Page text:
27 June 2017: Dr. Robert Harris, Prince Claus Conservatoire

Action-oriented predictive processing: grasping the aural world 

Date: 27 June 2017, 14:00
Location: UMCG, room P3.270 (near KNO Department)

Broadcasting link:

Dr. Robert Harris
Lifelong Learning in Music
Hanze University of Applied Sciences
Prince Claus Conservatoire

Current models of brain function indicate that sensory input is not only processed in two anatomically and functionally separate pathways, but that perception is the product of a predicting brain and not purely a representation of the input to which it has access. Sensory modalities are furthermore intertwined, making not only synesthesia possible in rare instances, but also the expropriation of neural resources as in the SMARC effect. The use of instrumental music training to enhance the hearing of cochlear implant recipients builds on these models by promoting the implicit acquisition of ideomotor associations between musical pitch, tone color, volume, and hand movement. 


23 June 2017: Dr. Lars Riecke, Univ. Maastricht

Neural entrainment to speech modulates speech intelligibility ?

Date: 23 June 2017, 15:00
Location: UMCG, Panoramazaal, U4.123

Broadcasting link:

Dr. Lars Riecke
Department of Cognitive Neuroscience
Faculty of Psychology and Neuroscience
University of Maastricht

Speech entrainment, the alignment of neural activity to the slow temporal fluctuations (envelope) of acoustic speech input, is ubiquitous in current theories of speech processing. Associations between speech entrainment and acoustic speech signal, behavioral listening task, and speech intelligibility have been observed repeatedly. However, a methodological bottleneck has prevented clarifying whether speech entrainment functionally contributes to speech intelligibility. Here, we addressed this issue by experimentally manipulating speech entrainment in the absence of systematic acoustic and task-related changes with a novel approach that involves stimulating listeners with transcranial currents carrying speech-envelope information. Results from two experiments involving a cocktail party-like scenario and a listening situation devoid of acoustic envelope information show consistently an effect on listeners’ speech-recognition performance, demonstrating a causal role of speech entrainment for speech intelligibility. This finding supports entrainment-based theories of speech comprehension and suggests that transcranial stimulation with speech envelope-shaped currents can be utilized to modulate speech comprehension.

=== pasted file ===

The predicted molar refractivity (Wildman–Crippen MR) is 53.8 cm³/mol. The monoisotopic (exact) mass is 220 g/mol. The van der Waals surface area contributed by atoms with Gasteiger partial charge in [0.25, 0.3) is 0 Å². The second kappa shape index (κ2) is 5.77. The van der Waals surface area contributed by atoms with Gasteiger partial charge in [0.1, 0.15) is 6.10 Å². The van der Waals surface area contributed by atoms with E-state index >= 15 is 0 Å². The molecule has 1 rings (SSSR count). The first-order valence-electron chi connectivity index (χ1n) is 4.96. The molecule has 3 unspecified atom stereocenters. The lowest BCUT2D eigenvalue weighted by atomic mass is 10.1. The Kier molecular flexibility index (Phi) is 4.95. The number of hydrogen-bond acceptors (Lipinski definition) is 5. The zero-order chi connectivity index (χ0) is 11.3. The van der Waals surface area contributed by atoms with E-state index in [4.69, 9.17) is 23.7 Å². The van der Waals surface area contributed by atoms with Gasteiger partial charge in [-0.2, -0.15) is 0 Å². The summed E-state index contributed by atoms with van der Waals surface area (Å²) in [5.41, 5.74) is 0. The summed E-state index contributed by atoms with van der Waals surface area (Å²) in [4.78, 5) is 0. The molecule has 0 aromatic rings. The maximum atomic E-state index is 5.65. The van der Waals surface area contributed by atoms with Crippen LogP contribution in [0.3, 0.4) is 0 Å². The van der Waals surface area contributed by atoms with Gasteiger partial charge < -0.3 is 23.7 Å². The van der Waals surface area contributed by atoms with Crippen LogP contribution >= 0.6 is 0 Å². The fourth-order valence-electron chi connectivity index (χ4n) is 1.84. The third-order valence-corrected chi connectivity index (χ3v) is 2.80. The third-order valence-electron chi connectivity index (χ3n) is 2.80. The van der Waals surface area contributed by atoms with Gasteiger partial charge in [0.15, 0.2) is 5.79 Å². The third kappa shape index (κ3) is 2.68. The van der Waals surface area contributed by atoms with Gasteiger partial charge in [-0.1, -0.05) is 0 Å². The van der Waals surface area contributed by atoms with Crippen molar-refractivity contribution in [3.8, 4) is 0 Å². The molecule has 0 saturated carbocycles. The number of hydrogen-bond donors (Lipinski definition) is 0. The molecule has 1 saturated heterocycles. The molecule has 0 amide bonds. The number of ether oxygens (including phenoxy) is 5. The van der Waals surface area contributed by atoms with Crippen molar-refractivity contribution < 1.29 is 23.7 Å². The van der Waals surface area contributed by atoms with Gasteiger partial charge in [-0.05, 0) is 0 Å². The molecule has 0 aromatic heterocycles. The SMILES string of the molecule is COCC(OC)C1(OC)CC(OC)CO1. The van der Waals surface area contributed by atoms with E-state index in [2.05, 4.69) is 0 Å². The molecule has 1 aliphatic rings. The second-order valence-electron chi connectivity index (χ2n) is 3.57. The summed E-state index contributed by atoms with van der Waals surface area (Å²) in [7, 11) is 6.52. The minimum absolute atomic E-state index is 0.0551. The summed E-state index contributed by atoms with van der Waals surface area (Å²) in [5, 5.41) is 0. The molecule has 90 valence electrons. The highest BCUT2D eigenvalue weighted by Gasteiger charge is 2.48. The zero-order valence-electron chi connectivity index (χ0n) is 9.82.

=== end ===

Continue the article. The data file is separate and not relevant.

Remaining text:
9 June 2017: Prof. Dr. Hartmut Meister, Univ of Cologne

Assessment of audiovisual speech recognition in cochlear implant recipients- why and how?

Date: 9 June 2017, 14:00
Location: P3.270 (near KNO Department)

Broadcasting link:

Prof. dr. Hartmut Meister
Head Audiology Research
Jean Uhrmacher Institute for Clinical ENT-Research
University of Cologne

In their early days, cochlear implants (CI) served as aids for lip-reading. Due to technical and medical progress and the development of elaborated rehabilitation programs many CI users show near perfect speech understanding without visual cues these days. Nevertheless, audiovisual (AV) speech is still important since visual cues are generally helpful in every-day communication. Thus, assessing different CI-processing schemes or fittings using AV speech reveals high ecological validity. Moreover, CI recipients typically show better lip-reading abilities than their normal-hearing peers and AV integration might be different in these populations.

However, assessing AV speech recognition is not a simple matter since validated speech material is scarce and establishing an AV speech corpus is costly and time-consuming. An alternative approach is using common speech-audiometric material and supplementing the visual modality by applying an avatar.

I will give an overview of our experience with the use of avatars during AV speech assessment, discuss opportunities and limitations and give examples for the implementation in cochlear implant research.